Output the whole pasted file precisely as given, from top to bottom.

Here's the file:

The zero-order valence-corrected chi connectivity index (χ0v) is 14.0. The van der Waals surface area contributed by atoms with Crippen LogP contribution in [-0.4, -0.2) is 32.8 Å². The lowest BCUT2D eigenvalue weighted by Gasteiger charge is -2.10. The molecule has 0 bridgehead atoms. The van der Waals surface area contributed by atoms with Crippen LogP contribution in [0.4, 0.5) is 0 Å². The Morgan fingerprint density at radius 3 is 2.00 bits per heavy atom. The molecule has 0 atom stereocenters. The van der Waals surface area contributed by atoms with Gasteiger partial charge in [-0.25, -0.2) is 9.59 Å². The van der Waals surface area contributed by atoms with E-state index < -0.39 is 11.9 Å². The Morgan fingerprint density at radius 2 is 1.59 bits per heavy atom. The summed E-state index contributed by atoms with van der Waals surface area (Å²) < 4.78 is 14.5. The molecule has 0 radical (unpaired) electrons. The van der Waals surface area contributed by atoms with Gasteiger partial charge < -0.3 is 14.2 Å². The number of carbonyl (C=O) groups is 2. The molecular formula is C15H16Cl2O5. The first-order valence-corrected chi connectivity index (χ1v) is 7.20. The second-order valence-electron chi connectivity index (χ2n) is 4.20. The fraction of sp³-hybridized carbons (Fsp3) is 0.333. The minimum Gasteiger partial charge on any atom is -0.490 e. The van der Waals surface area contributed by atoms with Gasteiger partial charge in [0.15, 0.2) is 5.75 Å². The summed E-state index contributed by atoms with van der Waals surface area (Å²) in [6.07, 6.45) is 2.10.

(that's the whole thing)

The zero-order valence-corrected chi connectivity index (χ0v) is 14.0. The van der Waals surface area contributed by atoms with Crippen LogP contribution in [-0.4, -0.2) is 32.8 Å². The lowest BCUT2D eigenvalue weighted by Gasteiger charge is -2.10. The molecule has 0 bridgehead atoms. The van der Waals surface area contributed by atoms with Crippen LogP contribution in [0.4, 0.5) is 0 Å². The Morgan fingerprint density at radius 3 is 2.00 bits per heavy atom. The molecule has 0 atom stereocenters. The van der Waals surface area contributed by atoms with Gasteiger partial charge in [-0.25, -0.2) is 9.59 Å². The van der Waals surface area contributed by atoms with E-state index < -0.39 is 11.9 Å². The Morgan fingerprint density at radius 2 is 1.59 bits per heavy atom. The summed E-state index contributed by atoms with van der Waals surface area (Å²) < 4.78 is 14.5. The molecule has 0 radical (unpaired) electrons. The van der Waals surface area contributed by atoms with Gasteiger partial charge < -0.3 is 14.2 Å². The number of carbonyl (C=O) groups is 2. The molecular formula is C15H16Cl2O5. The first-order valence-corrected chi connectivity index (χ1v) is 7.20. The second-order valence-electron chi connectivity index (χ2n) is 4.20. The fraction of sp³-hybridized carbons (Fsp3) is 0.333. The minimum Gasteiger partial charge on any atom is -0.490 e. The van der Waals surface area contributed by atoms with Gasteiger partial charge in [0.15, 0.2) is 5.75 Å². The summed E-state index contributed by atoms with van der Waals surface area (Å²) in [6.07, 6.45) is 2.10.